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Help ... warped cutting board

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Forum topic by Rob posted 01-22-2009 09:46 PM 8105 views 0 times favorited 20 replies Add to Favorites Watch
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Rob

197 posts in 2354 days


01-22-2009 09:46 PM

I’m having a problem with this board warping and wondering if anyone has repair suggestions. I made the mistake of shellacing one face only and as a result the base is expanding. What should I do now? Soak and clamp it? Plane it flat again? Burn it and make another one?!!!! In the pic you can see the left side lifting up from the counter. All of the corners do this making a board that rocks really well. Perhaps I should build a chair for the top and repurpose it :)

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20 replies so far

View lew's profile

lew

10088 posts in 2442 days


#1 posted 01-23-2009 01:48 AM

When I made some of these, they warped during the sanding process. I was trying to sand one side thru a grit before starting the other. The heat build up on one side and not the other was causing the problem.

I realize this is not your situation but I was thinking maybe heat- and correspondingly dryness- could reverse your problem. Maybe placing it in a warm oven- bowed side up and weighted to force it down might work. I have never tried this but…...

-- Lew- Time traveler. Purveyor of the Universe's finest custom rolling pins.

View dennis mitchell's profile

dennis mitchell

3994 posts in 3001 days


#2 posted 01-23-2009 02:31 AM

I have 36 grit for my belt sander for just such problems.

View closetguy's profile

closetguy

744 posts in 2578 days


#3 posted 01-23-2009 02:41 AM

Turn it over on the other side and leave it for a few hours. I have experienced this with very large boards. Flipping them over for a while sometimes causes them to flatten back out.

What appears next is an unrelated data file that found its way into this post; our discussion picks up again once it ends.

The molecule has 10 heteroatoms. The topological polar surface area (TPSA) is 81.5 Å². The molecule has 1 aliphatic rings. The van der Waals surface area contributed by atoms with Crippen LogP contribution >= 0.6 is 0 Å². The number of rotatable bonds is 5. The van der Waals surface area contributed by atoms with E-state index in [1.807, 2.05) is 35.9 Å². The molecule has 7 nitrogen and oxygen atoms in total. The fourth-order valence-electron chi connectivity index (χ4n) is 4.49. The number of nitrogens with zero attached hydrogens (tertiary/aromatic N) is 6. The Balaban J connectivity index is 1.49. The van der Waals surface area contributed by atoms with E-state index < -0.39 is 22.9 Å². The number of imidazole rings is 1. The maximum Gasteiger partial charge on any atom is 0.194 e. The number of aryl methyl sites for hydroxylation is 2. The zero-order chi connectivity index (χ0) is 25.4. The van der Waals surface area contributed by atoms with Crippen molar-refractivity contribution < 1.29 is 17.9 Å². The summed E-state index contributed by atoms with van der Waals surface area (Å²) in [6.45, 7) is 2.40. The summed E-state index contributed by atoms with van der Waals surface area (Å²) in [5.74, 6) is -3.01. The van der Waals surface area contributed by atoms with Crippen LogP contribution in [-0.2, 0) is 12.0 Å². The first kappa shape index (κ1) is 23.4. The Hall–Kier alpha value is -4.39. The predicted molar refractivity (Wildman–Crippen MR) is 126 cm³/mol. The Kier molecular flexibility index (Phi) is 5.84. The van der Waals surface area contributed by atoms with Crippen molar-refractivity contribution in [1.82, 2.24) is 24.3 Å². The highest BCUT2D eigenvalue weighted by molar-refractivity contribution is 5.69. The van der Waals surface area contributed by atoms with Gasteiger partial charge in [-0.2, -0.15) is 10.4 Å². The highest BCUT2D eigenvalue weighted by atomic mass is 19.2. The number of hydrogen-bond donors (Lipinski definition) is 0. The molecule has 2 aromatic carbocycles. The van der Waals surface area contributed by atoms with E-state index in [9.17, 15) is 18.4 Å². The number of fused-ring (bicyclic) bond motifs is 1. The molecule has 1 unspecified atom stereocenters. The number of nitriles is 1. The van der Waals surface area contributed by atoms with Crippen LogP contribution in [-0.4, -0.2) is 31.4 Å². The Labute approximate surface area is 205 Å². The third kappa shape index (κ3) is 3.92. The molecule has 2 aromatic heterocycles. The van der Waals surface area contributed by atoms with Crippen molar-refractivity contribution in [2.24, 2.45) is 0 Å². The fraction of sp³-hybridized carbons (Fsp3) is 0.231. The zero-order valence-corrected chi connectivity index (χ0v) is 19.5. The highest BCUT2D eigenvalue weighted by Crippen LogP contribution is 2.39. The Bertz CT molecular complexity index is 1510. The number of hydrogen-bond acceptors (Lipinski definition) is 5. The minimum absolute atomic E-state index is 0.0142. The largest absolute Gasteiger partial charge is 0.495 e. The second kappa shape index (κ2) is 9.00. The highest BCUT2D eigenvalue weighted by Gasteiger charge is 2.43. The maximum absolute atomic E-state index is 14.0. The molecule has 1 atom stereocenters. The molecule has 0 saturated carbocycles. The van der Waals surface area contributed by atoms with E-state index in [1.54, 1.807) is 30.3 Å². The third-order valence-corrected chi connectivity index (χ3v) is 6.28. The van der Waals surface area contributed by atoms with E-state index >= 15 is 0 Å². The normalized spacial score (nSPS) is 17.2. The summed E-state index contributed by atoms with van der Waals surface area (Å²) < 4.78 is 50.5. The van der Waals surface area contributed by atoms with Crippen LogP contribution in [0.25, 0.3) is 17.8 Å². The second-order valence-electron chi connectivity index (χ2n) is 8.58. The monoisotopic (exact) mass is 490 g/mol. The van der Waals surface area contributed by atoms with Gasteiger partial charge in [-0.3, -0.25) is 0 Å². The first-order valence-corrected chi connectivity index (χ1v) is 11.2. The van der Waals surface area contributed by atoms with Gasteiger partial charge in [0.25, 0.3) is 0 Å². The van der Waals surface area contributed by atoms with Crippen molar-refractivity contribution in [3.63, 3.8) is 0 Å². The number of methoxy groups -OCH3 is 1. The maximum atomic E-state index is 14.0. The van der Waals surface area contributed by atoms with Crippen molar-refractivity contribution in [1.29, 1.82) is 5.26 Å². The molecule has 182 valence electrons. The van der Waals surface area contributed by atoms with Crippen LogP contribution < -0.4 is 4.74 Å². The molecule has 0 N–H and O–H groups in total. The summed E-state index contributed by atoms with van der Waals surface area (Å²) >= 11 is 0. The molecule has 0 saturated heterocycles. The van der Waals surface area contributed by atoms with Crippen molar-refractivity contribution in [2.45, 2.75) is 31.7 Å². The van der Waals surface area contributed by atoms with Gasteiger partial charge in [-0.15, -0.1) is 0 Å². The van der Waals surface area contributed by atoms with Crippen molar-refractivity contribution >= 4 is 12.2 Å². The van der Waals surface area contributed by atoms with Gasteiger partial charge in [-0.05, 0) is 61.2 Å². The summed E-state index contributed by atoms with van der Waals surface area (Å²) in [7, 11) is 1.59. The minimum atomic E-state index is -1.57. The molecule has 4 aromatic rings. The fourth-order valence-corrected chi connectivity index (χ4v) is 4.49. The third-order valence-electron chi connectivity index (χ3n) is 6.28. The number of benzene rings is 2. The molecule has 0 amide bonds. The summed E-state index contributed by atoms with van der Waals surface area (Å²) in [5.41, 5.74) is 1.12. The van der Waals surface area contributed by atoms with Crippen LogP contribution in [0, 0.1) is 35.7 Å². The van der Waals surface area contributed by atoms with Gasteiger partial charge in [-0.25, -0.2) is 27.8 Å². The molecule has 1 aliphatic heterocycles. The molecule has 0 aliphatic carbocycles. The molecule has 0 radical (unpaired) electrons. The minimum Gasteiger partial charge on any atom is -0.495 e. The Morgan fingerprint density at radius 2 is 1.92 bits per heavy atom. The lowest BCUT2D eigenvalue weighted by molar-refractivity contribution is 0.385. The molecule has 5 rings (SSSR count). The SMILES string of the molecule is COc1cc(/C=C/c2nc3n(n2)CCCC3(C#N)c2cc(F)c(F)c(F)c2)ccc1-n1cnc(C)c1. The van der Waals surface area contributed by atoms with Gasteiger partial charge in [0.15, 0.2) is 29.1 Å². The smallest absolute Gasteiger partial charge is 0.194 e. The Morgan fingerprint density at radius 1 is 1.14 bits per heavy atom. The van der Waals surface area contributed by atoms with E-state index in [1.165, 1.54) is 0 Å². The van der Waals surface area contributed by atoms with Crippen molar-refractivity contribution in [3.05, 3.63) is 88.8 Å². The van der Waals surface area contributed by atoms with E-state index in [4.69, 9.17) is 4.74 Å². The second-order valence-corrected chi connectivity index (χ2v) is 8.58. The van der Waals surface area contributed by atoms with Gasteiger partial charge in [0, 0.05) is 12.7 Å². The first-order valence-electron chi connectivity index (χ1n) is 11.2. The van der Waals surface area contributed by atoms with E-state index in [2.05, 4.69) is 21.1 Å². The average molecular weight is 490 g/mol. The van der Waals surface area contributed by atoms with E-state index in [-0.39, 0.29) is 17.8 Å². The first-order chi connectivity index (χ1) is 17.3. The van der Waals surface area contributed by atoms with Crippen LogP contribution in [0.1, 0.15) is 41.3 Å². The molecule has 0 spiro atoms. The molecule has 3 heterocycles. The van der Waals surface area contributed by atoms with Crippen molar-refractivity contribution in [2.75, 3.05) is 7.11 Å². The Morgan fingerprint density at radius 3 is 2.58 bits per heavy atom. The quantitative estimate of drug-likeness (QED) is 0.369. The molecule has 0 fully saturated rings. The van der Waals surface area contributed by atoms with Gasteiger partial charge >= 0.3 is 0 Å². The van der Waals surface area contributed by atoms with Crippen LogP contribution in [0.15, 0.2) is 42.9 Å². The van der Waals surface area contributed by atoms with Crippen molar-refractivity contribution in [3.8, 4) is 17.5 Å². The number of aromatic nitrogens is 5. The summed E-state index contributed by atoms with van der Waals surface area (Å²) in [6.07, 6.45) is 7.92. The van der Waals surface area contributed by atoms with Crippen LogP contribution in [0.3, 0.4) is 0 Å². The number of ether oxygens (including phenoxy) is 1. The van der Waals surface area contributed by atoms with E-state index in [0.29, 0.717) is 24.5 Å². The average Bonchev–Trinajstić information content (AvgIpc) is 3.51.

Why did you shellac it? Knifes will cut the finish. You need to sand that off and coat it with mineral oil.

-- I don't make mistakes, only design changes....www.dgmwoodworks.com

View childress's profile

childress

841 posts in 2228 days


#4 posted 01-23-2009 05:24 AM

You might also try to clamp the board over night to your workbench (or table or counter) with a stick under the middle section. Clamp it just over flat (in the other direction) and see if that helps. That has fixed quite a few of my boards in the past. You can also get rubber feet at your local hardware store to lift the board (and help it stay put on the counter) off the counter so if it cups again, you will still have the four feet keeping the middle off the counter.

If you continue to have this problem, it might be due to thickness. I’ve noticed anything under 1&3/8” will have a tendency to warp easier unless it’s a small board. What are the dimentions of your board?

-- Childress Woodworks

View sandhill's profile

sandhill

2128 posts in 2610 days


#5 posted 01-24-2009 12:55 AM

I would resurface it and level it as you go. I use mineral oil and bees wax but I would think on some thig that small the finish would not make that much difference.

View jm82435's profile

jm82435

1280 posts in 2429 days


#6 posted 02-03-2009 05:11 AM

I think the lesson here is: whatever you do to one side you need to do to the other. Especially when dealing with so much end grain such as these cutting boards. I always try cutting equal amounts off of both sides whether planing or sanding. The problem here I am sure is (as you alluded to) that you finished only one side. I would give the other side equal treatment and see if it does not flatten out by itself.